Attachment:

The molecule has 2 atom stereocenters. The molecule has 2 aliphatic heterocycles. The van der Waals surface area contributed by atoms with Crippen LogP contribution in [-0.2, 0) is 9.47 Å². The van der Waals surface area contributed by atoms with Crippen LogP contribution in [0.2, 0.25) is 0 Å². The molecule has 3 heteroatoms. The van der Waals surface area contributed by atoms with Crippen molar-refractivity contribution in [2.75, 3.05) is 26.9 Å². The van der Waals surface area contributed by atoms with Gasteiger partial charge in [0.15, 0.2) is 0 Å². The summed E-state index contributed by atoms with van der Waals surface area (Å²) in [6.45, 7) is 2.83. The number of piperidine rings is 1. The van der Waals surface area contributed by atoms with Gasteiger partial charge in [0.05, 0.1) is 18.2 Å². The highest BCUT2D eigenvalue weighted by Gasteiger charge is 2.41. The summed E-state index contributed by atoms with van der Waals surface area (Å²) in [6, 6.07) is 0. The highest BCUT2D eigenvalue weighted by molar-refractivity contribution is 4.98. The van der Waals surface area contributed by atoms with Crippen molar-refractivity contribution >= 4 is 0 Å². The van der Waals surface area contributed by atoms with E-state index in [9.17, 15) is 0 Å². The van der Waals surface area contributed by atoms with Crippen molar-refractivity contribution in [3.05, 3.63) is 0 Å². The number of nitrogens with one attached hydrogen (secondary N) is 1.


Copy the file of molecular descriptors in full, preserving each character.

The molecule has 2 atom stereocenters. The molecule has 2 aliphatic heterocycles. The van der Waals surface area contributed by atoms with Crippen LogP contribution in [-0.2, 0) is 9.47 Å². The van der Waals surface area contributed by atoms with Crippen LogP contribution in [0.2, 0.25) is 0 Å². The molecule has 3 heteroatoms. The van der Waals surface area contributed by atoms with Crippen molar-refractivity contribution in [2.75, 3.05) is 26.9 Å². The van der Waals surface area contributed by atoms with Gasteiger partial charge in [0.15, 0.2) is 0 Å². The summed E-state index contributed by atoms with van der Waals surface area (Å²) in [6.45, 7) is 2.83. The number of piperidine rings is 1. The van der Waals surface area contributed by atoms with Gasteiger partial charge in [0.05, 0.1) is 18.2 Å². The highest BCUT2D eigenvalue weighted by Gasteiger charge is 2.41. The summed E-state index contributed by atoms with van der Waals surface area (Å²) in [6, 6.07) is 0. The highest BCUT2D eigenvalue weighted by molar-refractivity contribution is 4.98. The van der Waals surface area contributed by atoms with Crippen molar-refractivity contribution >= 4 is 0 Å². The van der Waals surface area contributed by atoms with E-state index in [9.17, 15) is 0 Å². The van der Waals surface area contributed by atoms with Crippen molar-refractivity contribution in [3.05, 3.63) is 0 Å². The number of nitrogens with one attached hydrogen (secondary N) is 1.